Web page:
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0004 From Classroom To Ward: Undergraduate Education In Human Factors Leading To Clinical Application
  1. Nick Woodier1,
  2. Alison Dinning2
  1. 1Trent Simulation and Clinical Skills Centre, Nottingham University Hospitals NHS Trust, Nottingham, UK
  2. 2Undergraduate Nursing Education, Nottingham University Hospitals NHS Trust, Nottingham, UK

Abstract

Background/context Human Factors (HFs) is now a familiar term to most healthcare professionals, but is poorly taught at undergraduate level. The focus on error as a combination of factors impacting on performance means that HFs education must be integrated into undergraduate curricula early. We aimed to introduce effective HFs education to medical students on their first clinical placement.

Methodology (used or planned) We incorporated a HFs station into a simulated patient workshop. Before the station, students are introduced to HF’s definitions and a model for identification1. Students then watch a six minute simulation containing HFs traps based on known incidents. Their task is to identify the factors impeding staff performance, followed by a group discussion exploring the factors and potential improvements. Students are surveyed before and after the workshop and one week later to identify sustained learning and application to the "real-world."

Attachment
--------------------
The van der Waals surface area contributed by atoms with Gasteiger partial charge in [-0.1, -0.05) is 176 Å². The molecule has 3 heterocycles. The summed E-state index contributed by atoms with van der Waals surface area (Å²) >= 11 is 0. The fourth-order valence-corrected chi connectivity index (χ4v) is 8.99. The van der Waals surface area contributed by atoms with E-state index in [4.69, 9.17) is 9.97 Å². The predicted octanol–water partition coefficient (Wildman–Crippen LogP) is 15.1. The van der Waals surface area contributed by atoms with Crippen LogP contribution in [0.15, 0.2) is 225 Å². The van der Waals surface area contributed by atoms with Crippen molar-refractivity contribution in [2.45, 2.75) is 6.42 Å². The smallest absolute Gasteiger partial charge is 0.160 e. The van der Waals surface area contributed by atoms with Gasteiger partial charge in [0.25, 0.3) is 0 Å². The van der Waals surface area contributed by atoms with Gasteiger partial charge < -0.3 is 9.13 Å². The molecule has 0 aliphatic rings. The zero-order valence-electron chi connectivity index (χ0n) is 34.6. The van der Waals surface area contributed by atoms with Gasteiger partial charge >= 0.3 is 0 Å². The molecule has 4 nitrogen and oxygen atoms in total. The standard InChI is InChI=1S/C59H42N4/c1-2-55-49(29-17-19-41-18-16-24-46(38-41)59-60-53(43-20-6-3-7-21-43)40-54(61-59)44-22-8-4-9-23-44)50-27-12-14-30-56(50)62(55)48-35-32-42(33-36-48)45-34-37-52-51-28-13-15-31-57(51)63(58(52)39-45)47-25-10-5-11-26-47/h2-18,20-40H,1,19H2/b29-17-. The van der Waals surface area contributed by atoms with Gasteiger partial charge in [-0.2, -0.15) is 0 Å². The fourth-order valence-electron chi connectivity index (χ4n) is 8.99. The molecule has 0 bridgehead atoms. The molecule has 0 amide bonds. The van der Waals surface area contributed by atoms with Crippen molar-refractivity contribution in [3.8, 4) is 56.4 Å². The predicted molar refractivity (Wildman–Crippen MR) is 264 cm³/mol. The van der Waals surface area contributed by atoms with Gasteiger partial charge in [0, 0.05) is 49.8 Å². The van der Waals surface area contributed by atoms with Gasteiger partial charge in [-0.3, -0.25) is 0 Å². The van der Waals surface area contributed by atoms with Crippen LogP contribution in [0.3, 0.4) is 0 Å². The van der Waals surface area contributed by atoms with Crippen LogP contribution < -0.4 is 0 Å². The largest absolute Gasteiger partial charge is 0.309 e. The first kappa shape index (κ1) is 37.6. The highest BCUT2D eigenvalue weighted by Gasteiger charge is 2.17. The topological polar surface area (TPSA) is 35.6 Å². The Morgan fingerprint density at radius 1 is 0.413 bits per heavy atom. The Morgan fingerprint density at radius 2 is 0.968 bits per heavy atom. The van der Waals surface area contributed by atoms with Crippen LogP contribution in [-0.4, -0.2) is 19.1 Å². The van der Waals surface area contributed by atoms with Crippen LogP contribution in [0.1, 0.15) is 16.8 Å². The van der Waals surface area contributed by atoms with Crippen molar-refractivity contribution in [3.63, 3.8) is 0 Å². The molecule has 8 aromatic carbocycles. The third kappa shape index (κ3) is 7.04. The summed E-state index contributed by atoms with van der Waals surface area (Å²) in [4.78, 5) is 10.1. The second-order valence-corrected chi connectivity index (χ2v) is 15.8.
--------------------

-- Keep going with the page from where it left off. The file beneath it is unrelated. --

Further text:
Results/outcomes (anticipated or recorded to date) To date, 84 students (10 nursing) have completed the session. Pre-session, 81% (42/52) felt that they had previously had no formal teaching on HFs. Post-session, 95% (80/84) felt that they had a basic understanding of HFs with 98% (82/84) feeling that they could start identifying influences in their workplace. The follow-up one week later suggested sustained learning with 100% (18/18) correctly defining (via MCQ) HFs. 12 students also identified areas for potential improvements in their clinical workplace based on the concepts learnt.

Potential impact A short introduction to HFs concepts with an interactive delivery leads to an improvement in understanding and a sustained increase in knowledge and ability to apply concepts to real clinical environments. This could potentially lead to identification of safety issues and areas where care could be improved for better patient outcomes.

Reference

  1. Civil Aviation Authority (2002). Fundamental Human Factors Concepts. CAP 719

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